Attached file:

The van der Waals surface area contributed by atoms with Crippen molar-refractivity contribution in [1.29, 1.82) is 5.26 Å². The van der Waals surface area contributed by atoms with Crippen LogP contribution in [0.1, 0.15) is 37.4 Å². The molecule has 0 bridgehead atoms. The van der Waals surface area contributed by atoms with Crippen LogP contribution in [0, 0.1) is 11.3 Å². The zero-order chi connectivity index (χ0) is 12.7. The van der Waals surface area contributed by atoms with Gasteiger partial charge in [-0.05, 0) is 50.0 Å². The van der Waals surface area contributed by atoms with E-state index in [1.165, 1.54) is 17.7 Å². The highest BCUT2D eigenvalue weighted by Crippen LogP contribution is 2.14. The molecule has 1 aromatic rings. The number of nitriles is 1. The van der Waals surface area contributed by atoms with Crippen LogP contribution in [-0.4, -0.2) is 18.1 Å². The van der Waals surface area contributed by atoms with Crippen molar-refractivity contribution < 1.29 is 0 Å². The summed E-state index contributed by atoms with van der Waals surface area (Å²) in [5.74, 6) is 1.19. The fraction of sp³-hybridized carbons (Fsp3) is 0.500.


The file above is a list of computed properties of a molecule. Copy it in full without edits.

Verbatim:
The van der Waals surface area contributed by atoms with Crippen molar-refractivity contribution in [1.29, 1.82) is 5.26 Å². The van der Waals surface area contributed by atoms with Crippen LogP contribution in [0.1, 0.15) is 37.4 Å². The molecule has 0 bridgehead atoms. The van der Waals surface area contributed by atoms with Crippen LogP contribution in [0, 0.1) is 11.3 Å². The zero-order chi connectivity index (χ0) is 12.7. The van der Waals surface area contributed by atoms with Gasteiger partial charge in [-0.05, 0) is 50.0 Å². The van der Waals surface area contributed by atoms with E-state index in [1.165, 1.54) is 17.7 Å². The highest BCUT2D eigenvalue weighted by Crippen LogP contribution is 2.14. The molecule has 1 aromatic rings. The number of nitriles is 1. The van der Waals surface area contributed by atoms with Crippen LogP contribution in [-0.4, -0.2) is 18.1 Å². The van der Waals surface area contributed by atoms with Crippen molar-refractivity contribution < 1.29 is 0 Å². The summed E-state index contributed by atoms with van der Waals surface area (Å²) in [5.74, 6) is 1.19. The fraction of sp³-hybridized carbons (Fsp3) is 0.500.